10/03/2013 12:40 pm ET | Updated Jan 23, 2014

Get Him a Body Bag Filled With Frozen Yogurt, Johnny

It's 4 am and I am peddling a NYC rental Citibike towards Penn Station while singing the Standells' "Dirty Water." Actually, I am singing the Dropkick Murphy's cover of the Standells' "Dirty Water" because that is the only version they have on the Coyote Ugly jukebox. After fifteen hours bartending, one shower, and two episodes of Girls, I decide to stagger to the bar for an hour and then head towards my ride to Boston. Wing Kong and Wild Bill Meyers are meeting me in Secaucus and we are road tripping to Beantown's Phantom Gourmet Food Festival and the Yogurtland Frozen Yogurt Eating Contest. The Phantom Gourmet Food Festival is in its tenth year, under the shadow of Fenway Park, with fifty vendors giving out food from The Sausage Guy to Uppercrust Pizza to beer. Lots and lots of beer. The event sells out because Boston is a town that likes to celebrate anything without pretention. Show up in your Celts, Pats, Sox, or Bruins gear and eat and drink and talk sports among Titletown's folk. The Phantom Gourmet and its local TV show (investigating Boston restaurants in a complementary way) are run by the three Andelman brothers -- Dave, Dan, and Michael. It makes sense that the three would turn to TV, as the natural progression from their father, Eddie, who is one of Boston's most iconic radio hosts. The Andelman's have been linked to competitive eating from the early 2000s as Eddie's annual hot dog safari hosted a Nathan's qualifier each year (and was my rookie hot dog performance site). Now, the Nathan's qualifier is held at the Phantom Gourmet BBQ festival, where two years ago, an underage Matt "Megatoad" Stonie had to eat his hot dogs separated from the rest of the field due to the 21 and over rule. He was locked in a fenced off cage. It looked like a Blink 182 video or a Zombie film as 19-year-old Megatoad ate to prison victory. Megatoad is now 21, and on Sunday eschewed the Shocktop Pumpkin Ale and instead ate 10 ½ pounds of pumpkin (and vanilla tart) Yogurtland yogurt to claim a new World Record, a giant trophy spoon, and $750 in coupons for more yogurt.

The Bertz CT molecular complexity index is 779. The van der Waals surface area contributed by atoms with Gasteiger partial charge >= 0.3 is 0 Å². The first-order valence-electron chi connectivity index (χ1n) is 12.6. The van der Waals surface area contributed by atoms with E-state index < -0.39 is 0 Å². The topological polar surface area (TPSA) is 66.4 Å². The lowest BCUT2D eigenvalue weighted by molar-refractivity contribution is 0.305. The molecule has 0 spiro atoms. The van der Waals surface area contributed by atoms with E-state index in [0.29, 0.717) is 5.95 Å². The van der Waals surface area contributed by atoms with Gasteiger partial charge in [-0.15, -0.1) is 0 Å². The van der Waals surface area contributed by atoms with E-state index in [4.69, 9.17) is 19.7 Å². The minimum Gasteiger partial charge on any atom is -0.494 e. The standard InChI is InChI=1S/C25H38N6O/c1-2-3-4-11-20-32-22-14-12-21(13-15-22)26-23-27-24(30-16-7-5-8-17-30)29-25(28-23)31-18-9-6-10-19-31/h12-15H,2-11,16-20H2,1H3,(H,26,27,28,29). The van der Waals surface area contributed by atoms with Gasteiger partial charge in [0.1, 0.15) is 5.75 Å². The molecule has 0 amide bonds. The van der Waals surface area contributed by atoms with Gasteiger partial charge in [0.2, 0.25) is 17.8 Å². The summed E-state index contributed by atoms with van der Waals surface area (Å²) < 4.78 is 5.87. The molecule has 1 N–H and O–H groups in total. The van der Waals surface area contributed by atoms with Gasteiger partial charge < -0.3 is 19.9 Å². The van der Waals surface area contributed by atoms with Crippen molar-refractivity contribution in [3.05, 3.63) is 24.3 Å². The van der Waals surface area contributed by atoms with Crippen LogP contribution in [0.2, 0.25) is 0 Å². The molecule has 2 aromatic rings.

Despite Megatoad's impressive performance, the Phantom Gourmet Food Festival belonged to two men. The first is one of the kings 1980s teen films - William "Billy" Zabka. From his roles in "European Vacation," "Back to School", and "Just one of the Guys" he always played a smart aleck, usually a villain. However, his role as Johnny Lawrence in the first (and for purists, the only) "Karate Kid" is the role that still has people yelling lines at him and asking if they can join the Cobra Kai Dojo (you can't, but you can buy a souvenir t-shirt or headband). Billy looks much younger than his actual age and is kind to everyone who does the crane pose or yells, "Sweep the leg," or "Get him a bodybag, Johnny." Billy is actually an Oscar nominated filmmaker who does five "Johnny Lawrence" appearances a year to satisfy fan's needs for a time when villains were just human bullies. It's odd that Billy was always cast as a bad-guy, because in real life, he couldn't be nicer. Billy is introduced prior to the yogurt eating contest and the crowd goes bonkers.

The day also belonged to Wild Bill Meyers, whose second place finish with 8 pounds of Yogurtland yogurt is akin to Brian Scalabrine shutting out Larry Bird in one-on-one. Wild Bill, formerly a table-ender and known only for driving extreme distances to contests and eating challenges, became Greg Kite blocking Magic Johnson, but in yogurt eating. While I was slogging through four pounds of pumpkin yogurt (think of turtleneck sweaters, large piles of dead leaves, a roasting fireplace), Wild Bill was doubling my total eating only Vanilla Tart (the eating equivalent of those ice sports at the Olympics with the long skates). He even beat Wing Kong - the mighty Kong falling from Boston skyscraper-like height victory (Kong won the Uppercrust pizza contest at this venue three years prior and remains the only Yankees fan to emerge from Fenway with pats on the back instead of punches to the belly). Wild Bill had found his groove and over a few wind down wings at the Cask and Flagon, he simply said that he felt at home with the yogurt and that he felt more brain freeze at his office IT job, than in the eating arena.

My all-nighter and poor performance at the yogurt table (I shouldn't have had that free Sausage Guy grinder) left me spent, but I sat with my nephew, 9 month old Simon as he tried to liberate my beer bottle from me and thought that perhaps casually dining with family and friends is the true meaning of the Phantom Gourmet Food Festival. As Wild Bill drove off to the Allentown sunset and Billy Zabka flew back to LA, I simply sat digesting autumn yogurt and smiled. And then I fell asleep.

Crazy Legs Conti can be reached at where he claims that the chemical bonds in frozen yogurt make it colder than ice cream.